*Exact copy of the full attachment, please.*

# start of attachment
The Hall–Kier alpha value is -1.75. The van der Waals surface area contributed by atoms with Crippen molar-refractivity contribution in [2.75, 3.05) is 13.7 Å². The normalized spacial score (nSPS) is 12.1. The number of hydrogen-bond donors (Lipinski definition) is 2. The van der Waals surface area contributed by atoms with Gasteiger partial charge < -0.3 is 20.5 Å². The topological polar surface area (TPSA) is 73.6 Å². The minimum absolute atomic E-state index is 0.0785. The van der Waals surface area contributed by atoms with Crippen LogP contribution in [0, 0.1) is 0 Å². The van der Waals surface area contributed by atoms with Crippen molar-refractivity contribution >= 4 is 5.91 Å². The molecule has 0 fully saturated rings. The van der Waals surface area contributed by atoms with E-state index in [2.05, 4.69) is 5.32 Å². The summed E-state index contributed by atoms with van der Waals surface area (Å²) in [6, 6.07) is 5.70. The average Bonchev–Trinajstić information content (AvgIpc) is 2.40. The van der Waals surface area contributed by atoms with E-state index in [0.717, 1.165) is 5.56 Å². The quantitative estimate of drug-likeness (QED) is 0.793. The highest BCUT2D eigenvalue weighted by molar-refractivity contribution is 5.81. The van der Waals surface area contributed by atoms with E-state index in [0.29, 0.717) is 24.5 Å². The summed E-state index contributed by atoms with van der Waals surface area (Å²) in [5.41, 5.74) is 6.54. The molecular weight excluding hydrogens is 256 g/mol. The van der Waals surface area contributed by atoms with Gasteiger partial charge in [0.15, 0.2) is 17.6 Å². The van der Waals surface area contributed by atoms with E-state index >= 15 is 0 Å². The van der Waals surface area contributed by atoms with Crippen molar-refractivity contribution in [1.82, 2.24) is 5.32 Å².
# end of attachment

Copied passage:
The Hall–Kier alpha value is -1.75. The van der Waals surface area contributed by atoms with Crippen molar-refractivity contribution in [2.75, 3.05) is 13.7 Å². The normalized spacial score (nSPS) is 12.1. The number of hydrogen-bond donors (Lipinski definition) is 2. The van der Waals surface area contributed by atoms with Gasteiger partial charge < -0.3 is 20.5 Å². The topological polar surface area (TPSA) is 73.6 Å². The minimum absolute atomic E-state index is 0.0785. The van der Waals surface area contributed by atoms with Crippen LogP contribution in [0, 0.1) is 0 Å². The van der Waals surface area contributed by atoms with Crippen molar-refractivity contribution >= 4 is 5.91 Å². The molecule has 0 fully saturated rings. The van der Waals surface area contributed by atoms with E-state index in [2.05, 4.69) is 5.32 Å². The summed E-state index contributed by atoms with van der Waals surface area (Å²) in [6, 6.07) is 5.70. The average Bonchev–Trinajstić information content (AvgIpc) is 2.40. The van der Waals surface area contributed by atoms with E-state index in [0.717, 1.165) is 5.56 Å². The quantitative estimate of drug-likeness (QED) is 0.793. The highest BCUT2D eigenvalue weighted by molar-refractivity contribution is 5.81. The van der Waals surface area contributed by atoms with E-state index in [0.29, 0.717) is 24.5 Å². The summed E-state index contributed by atoms with van der Waals surface area (Å²) in [5.41, 5.74) is 6.54. The molecular weight excluding hydrogens is 256 g/mol. The van der Waals surface area contributed by atoms with Gasteiger partial charge in [0.15, 0.2) is 17.6 Å². The van der Waals surface area contributed by atoms with E-state index >= 15 is 0 Å². The van der Waals surface area contributed by atoms with Crippen molar-refractivity contribution in [1.82, 2.24) is 5.32 Å².